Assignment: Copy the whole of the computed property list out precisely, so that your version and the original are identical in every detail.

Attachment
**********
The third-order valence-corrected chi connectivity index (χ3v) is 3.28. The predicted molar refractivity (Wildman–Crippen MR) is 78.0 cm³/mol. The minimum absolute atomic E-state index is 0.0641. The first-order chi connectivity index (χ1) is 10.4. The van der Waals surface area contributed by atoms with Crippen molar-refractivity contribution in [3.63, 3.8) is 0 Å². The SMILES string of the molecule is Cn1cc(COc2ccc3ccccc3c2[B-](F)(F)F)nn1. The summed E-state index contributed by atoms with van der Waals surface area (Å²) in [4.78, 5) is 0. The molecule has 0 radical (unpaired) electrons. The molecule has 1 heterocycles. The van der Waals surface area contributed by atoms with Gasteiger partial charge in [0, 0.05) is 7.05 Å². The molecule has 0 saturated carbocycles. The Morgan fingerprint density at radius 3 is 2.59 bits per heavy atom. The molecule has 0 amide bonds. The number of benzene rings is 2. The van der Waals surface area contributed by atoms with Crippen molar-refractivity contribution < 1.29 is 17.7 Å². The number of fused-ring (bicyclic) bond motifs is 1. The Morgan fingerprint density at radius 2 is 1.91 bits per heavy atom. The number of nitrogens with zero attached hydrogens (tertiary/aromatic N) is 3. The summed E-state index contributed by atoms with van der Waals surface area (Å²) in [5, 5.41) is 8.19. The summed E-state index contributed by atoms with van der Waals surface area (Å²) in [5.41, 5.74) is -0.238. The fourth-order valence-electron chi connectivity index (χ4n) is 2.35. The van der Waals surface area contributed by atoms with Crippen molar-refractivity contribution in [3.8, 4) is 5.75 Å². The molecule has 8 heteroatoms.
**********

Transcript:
The third-order valence-corrected chi connectivity index (χ3v) is 3.28. The predicted molar refractivity (Wildman–Crippen MR) is 78.0 cm³/mol. The minimum absolute atomic E-state index is 0.0641. The first-order chi connectivity index (χ1) is 10.4. The van der Waals surface area contributed by atoms with Crippen molar-refractivity contribution in [3.63, 3.8) is 0 Å². The SMILES string of the molecule is Cn1cc(COc2ccc3ccccc3c2[B-](F)(F)F)nn1. The summed E-state index contributed by atoms with van der Waals surface area (Å²) in [4.78, 5) is 0. The molecule has 0 radical (unpaired) electrons. The molecule has 1 heterocycles. The van der Waals surface area contributed by atoms with Gasteiger partial charge in [0, 0.05) is 7.05 Å². The molecule has 0 saturated carbocycles. The Morgan fingerprint density at radius 3 is 2.59 bits per heavy atom. The molecule has 0 amide bonds. The number of benzene rings is 2. The van der Waals surface area contributed by atoms with Crippen molar-refractivity contribution < 1.29 is 17.7 Å². The number of fused-ring (bicyclic) bond motifs is 1. The Morgan fingerprint density at radius 2 is 1.91 bits per heavy atom. The number of nitrogens with zero attached hydrogens (tertiary/aromatic N) is 3. The summed E-state index contributed by atoms with van der Waals surface area (Å²) in [5, 5.41) is 8.19. The summed E-state index contributed by atoms with van der Waals surface area (Å²) in [5.41, 5.74) is -0.238. The fourth-order valence-electron chi connectivity index (χ4n) is 2.35. The van der Waals surface area contributed by atoms with Crippen molar-refractivity contribution in [3.8, 4) is 5.75 Å². The molecule has 8 heteroatoms.